Let's go back to our earlier example (10-year bond, Rs 1,000 par value, 5% coupon). Let's say we decide to sell this bond. But new 10-year bonds are being issued with 8% coupons. Why would someone want to buy our bond, which pays Rs 50 per year, when she could buy one for the same price that pays Rs 80 per year? To entice someone to buy our bond with its lower yield, we'll have to mark the price down to less than Rs 1,000, thus raising the buyer's yield closer to 8%.

But the reverse is true in a falling-interest-rate scenario. If new 10-year bonds are being issued with a 3% yield, our 5% coupon bond looks a lot more attractive. A prospective buyer might be willing to pay more than Rs 1,000 to own our 5% bond.

Duration is a tool that helps investors anticipate and understand price fluctuations that are due to interest-rate movements.

Investors can use duration to help estimate how a bond or bond fund's value would be affected by a change in interest rates. For example, a bond with a duration of 5 years would be expected to rise 5% in value for every 1-percentage-point decline in interest rates (remember that interest rates and bond prices move in opposite directions). If interest rates go up by one percentage point, the bond's value would be expected to drop 5%. This measure allows investors to gauge interest-rate sensitivity for bonds with different maturity dates and interest (coupon) rates. For example, a bond with a duration of 6 years would normally be twice as sensitive to interest-rate changes as one with a duration of 3 years regardless of when they mature or what they pay in interest.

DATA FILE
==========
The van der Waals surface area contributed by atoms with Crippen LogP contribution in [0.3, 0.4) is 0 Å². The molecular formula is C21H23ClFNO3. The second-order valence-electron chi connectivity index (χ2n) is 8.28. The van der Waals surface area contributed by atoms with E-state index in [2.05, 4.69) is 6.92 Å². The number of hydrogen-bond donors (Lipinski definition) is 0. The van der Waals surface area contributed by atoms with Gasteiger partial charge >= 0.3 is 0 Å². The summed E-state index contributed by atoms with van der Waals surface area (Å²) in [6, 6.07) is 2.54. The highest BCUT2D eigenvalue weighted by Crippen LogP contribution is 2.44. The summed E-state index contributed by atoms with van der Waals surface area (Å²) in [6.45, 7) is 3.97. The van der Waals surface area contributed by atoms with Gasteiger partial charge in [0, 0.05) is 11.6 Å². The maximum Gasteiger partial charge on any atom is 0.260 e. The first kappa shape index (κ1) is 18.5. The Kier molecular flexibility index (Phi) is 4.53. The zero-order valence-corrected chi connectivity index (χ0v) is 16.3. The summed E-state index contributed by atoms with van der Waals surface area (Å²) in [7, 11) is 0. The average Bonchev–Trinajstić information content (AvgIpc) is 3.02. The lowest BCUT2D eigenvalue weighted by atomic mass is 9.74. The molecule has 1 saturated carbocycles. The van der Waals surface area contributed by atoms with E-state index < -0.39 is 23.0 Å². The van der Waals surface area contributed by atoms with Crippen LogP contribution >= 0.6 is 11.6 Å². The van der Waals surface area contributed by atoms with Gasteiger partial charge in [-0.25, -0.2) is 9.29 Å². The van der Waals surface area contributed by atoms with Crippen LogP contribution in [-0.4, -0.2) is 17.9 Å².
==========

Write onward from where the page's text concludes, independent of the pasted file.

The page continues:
Bonds with longer durations are more sensitive to interest-rate changes than those with shorter durations.

So investors who expect interest rates to decline might look for bonds or bond funds with longer durations or maturities to increase potential exposure to falling rates, whereas investors expecting rates to go up would prefer shorter durations or maturities to limit exposure to the higher rates. Longer-duration bonds and bond funds also typically have higher yields than their shorter-term counterparts to compensate investors for taking on added interest-rate risk.

Duration is just an estimate. It can provide guidance, not certainty.

Though two bond funds have the same average effective duration, they could still react differently to interest-rate changes if their underlying securities are different.  To elaborate further, note that portfolio duration is just an average. The duration of a fund portfolio consists of the weighted average of the durations of its underlying bonds. So the gain or loss predicted by duration will be most accurate if market yields change the same amount at every point along the yield curve. Such a situation is rare, though. In fact, it's possible for some rates to rise while others fall (a yield-curve twist). In that scenario, two different funds with the same average duration could perform differently.

Maturity and duration are not the only considerations when investing in bond funds. Credit quality, issuer concentration, portfolio liquidity, past performance including analyzing any drawdowns and past downgrades/upgrades, and expense ratio are other factors.